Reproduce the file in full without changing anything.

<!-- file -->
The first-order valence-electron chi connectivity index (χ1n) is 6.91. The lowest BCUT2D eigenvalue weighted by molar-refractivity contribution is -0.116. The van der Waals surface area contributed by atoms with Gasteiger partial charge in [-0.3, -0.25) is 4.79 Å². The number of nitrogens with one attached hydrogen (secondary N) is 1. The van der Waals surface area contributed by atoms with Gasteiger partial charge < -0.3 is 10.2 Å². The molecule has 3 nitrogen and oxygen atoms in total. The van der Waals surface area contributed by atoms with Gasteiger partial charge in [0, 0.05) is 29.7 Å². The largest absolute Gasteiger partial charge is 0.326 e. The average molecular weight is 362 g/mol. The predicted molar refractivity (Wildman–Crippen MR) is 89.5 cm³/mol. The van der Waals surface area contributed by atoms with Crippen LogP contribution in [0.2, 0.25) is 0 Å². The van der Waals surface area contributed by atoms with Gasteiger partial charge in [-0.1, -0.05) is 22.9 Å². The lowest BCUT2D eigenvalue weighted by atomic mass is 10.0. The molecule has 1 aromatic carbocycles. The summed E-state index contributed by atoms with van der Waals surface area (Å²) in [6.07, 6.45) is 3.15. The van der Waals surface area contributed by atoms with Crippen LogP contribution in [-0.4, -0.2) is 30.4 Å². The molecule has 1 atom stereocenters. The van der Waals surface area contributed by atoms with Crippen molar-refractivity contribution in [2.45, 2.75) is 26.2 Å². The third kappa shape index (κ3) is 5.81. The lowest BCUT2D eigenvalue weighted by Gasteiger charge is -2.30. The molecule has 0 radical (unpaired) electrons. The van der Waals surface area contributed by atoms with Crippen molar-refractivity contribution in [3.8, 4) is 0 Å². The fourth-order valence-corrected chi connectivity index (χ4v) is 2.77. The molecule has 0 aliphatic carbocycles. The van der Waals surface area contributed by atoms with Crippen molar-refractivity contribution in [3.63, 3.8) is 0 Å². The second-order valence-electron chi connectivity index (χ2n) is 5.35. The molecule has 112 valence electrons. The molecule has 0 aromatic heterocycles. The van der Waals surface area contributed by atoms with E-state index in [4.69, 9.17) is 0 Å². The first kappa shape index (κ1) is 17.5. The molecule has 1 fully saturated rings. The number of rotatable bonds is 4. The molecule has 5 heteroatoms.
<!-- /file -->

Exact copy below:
The first-order valence-electron chi connectivity index (χ1n) is 6.91. The lowest BCUT2D eigenvalue weighted by molar-refractivity contribution is -0.116. The van der Waals surface area contributed by atoms with Gasteiger partial charge in [-0.3, -0.25) is 4.79 Å². The number of nitrogens with one attached hydrogen (secondary N) is 1. The van der Waals surface area contributed by atoms with Gasteiger partial charge < -0.3 is 10.2 Å². The molecule has 3 nitrogen and oxygen atoms in total. The van der Waals surface area contributed by atoms with Gasteiger partial charge in [0, 0.05) is 29.7 Å². The largest absolute Gasteiger partial charge is 0.326 e. The average molecular weight is 362 g/mol. The predicted molar refractivity (Wildman–Crippen MR) is 89.5 cm³/mol. The van der Waals surface area contributed by atoms with Crippen LogP contribution in [0.2, 0.25) is 0 Å². The van der Waals surface area contributed by atoms with Gasteiger partial charge in [-0.1, -0.05) is 22.9 Å². The lowest BCUT2D eigenvalue weighted by atomic mass is 10.0. The molecule has 1 aromatic carbocycles. The summed E-state index contributed by atoms with van der Waals surface area (Å²) in [6.07, 6.45) is 3.15. The van der Waals surface area contributed by atoms with Crippen LogP contribution in [-0.4, -0.2) is 30.4 Å². The molecule has 1 atom stereocenters. The van der Waals surface area contributed by atoms with Crippen molar-refractivity contribution in [2.45, 2.75) is 26.2 Å². The third kappa shape index (κ3) is 5.81. The lowest BCUT2D eigenvalue weighted by Gasteiger charge is -2.30. The molecule has 0 radical (unpaired) electrons. The van der Waals surface area contributed by atoms with Crippen molar-refractivity contribution in [3.8, 4) is 0 Å². The fourth-order valence-corrected chi connectivity index (χ4v) is 2.77. The molecule has 0 aliphatic carbocycles. The van der Waals surface area contributed by atoms with Crippen molar-refractivity contribution in [3.63, 3.8) is 0 Å². The second-order valence-electron chi connectivity index (χ2n) is 5.35. The molecule has 112 valence electrons. The molecule has 0 aromatic heterocycles. The van der Waals surface area contributed by atoms with E-state index in [4.69, 9.17) is 0 Å². The first kappa shape index (κ1) is 17.5. The molecule has 1 fully saturated rings. The number of rotatable bonds is 4. The molecule has 5 heteroatoms.